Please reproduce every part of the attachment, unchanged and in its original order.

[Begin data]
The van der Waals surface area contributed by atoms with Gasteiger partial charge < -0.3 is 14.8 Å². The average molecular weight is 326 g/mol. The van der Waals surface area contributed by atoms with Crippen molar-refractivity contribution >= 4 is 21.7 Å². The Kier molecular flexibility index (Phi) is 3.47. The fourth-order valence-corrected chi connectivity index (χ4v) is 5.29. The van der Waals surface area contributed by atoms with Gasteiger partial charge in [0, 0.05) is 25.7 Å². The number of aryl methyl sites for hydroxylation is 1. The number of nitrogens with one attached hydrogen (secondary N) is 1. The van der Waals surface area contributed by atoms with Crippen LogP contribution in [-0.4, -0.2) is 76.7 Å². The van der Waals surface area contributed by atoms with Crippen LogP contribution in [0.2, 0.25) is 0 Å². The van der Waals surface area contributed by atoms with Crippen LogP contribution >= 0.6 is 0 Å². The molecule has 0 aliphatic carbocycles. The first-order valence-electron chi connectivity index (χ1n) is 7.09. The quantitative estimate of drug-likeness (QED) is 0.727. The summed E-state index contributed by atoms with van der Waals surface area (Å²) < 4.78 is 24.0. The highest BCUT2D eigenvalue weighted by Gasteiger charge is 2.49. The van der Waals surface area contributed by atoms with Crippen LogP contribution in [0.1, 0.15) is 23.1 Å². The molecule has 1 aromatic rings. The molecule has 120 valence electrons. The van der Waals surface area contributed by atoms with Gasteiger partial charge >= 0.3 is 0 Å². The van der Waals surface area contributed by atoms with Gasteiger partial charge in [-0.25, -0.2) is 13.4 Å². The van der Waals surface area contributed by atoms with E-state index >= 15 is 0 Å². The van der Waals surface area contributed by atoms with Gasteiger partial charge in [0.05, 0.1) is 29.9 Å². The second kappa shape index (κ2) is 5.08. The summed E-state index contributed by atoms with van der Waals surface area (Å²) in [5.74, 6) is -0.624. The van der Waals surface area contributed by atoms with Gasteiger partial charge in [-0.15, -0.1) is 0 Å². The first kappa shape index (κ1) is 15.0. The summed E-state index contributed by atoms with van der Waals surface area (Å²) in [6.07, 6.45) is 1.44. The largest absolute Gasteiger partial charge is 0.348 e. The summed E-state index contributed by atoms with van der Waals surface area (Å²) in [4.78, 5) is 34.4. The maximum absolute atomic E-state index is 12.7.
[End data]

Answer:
The van der Waals surface area contributed by atoms with Gasteiger partial charge < -0.3 is 14.8 Å². The average molecular weight is 326 g/mol. The van der Waals surface area contributed by atoms with Crippen molar-refractivity contribution >= 4 is 21.7 Å². The Kier molecular flexibility index (Phi) is 3.47. The fourth-order valence-corrected chi connectivity index (χ4v) is 5.29. The van der Waals surface area contributed by atoms with Gasteiger partial charge in [0, 0.05) is 25.7 Å². The number of aryl methyl sites for hydroxylation is 1. The number of nitrogens with one attached hydrogen (secondary N) is 1. The van der Waals surface area contributed by atoms with Crippen LogP contribution in [-0.4, -0.2) is 76.7 Å². The van der Waals surface area contributed by atoms with Crippen LogP contribution in [0.2, 0.25) is 0 Å². The van der Waals surface area contributed by atoms with Crippen LogP contribution >= 0.6 is 0 Å². The molecule has 0 aliphatic carbocycles. The first-order valence-electron chi connectivity index (χ1n) is 7.09. The quantitative estimate of drug-likeness (QED) is 0.727. The summed E-state index contributed by atoms with van der Waals surface area (Å²) < 4.78 is 24.0. The highest BCUT2D eigenvalue weighted by Gasteiger charge is 2.49. The van der Waals surface area contributed by atoms with Crippen LogP contribution in [0.1, 0.15) is 23.1 Å². The molecule has 1 aromatic rings. The molecule has 120 valence electrons. The van der Waals surface area contributed by atoms with Gasteiger partial charge >= 0.3 is 0 Å². The van der Waals surface area contributed by atoms with Gasteiger partial charge in [-0.25, -0.2) is 13.4 Å². The van der Waals surface area contributed by atoms with E-state index >= 15 is 0 Å². The van der Waals surface area contributed by atoms with Gasteiger partial charge in [0.05, 0.1) is 29.9 Å². The second kappa shape index (κ2) is 5.08. The summed E-state index contributed by atoms with van der Waals surface area (Å²) in [5.74, 6) is -0.624. The van der Waals surface area contributed by atoms with Gasteiger partial charge in [-0.15, -0.1) is 0 Å². The first kappa shape index (κ1) is 15.0. The summed E-state index contributed by atoms with van der Waals surface area (Å²) in [6.07, 6.45) is 1.44. The largest absolute Gasteiger partial charge is 0.348 e. The summed E-state index contributed by atoms with van der Waals surface area (Å²) in [4.78, 5) is 34.4. The maximum absolute atomic E-state index is 12.7.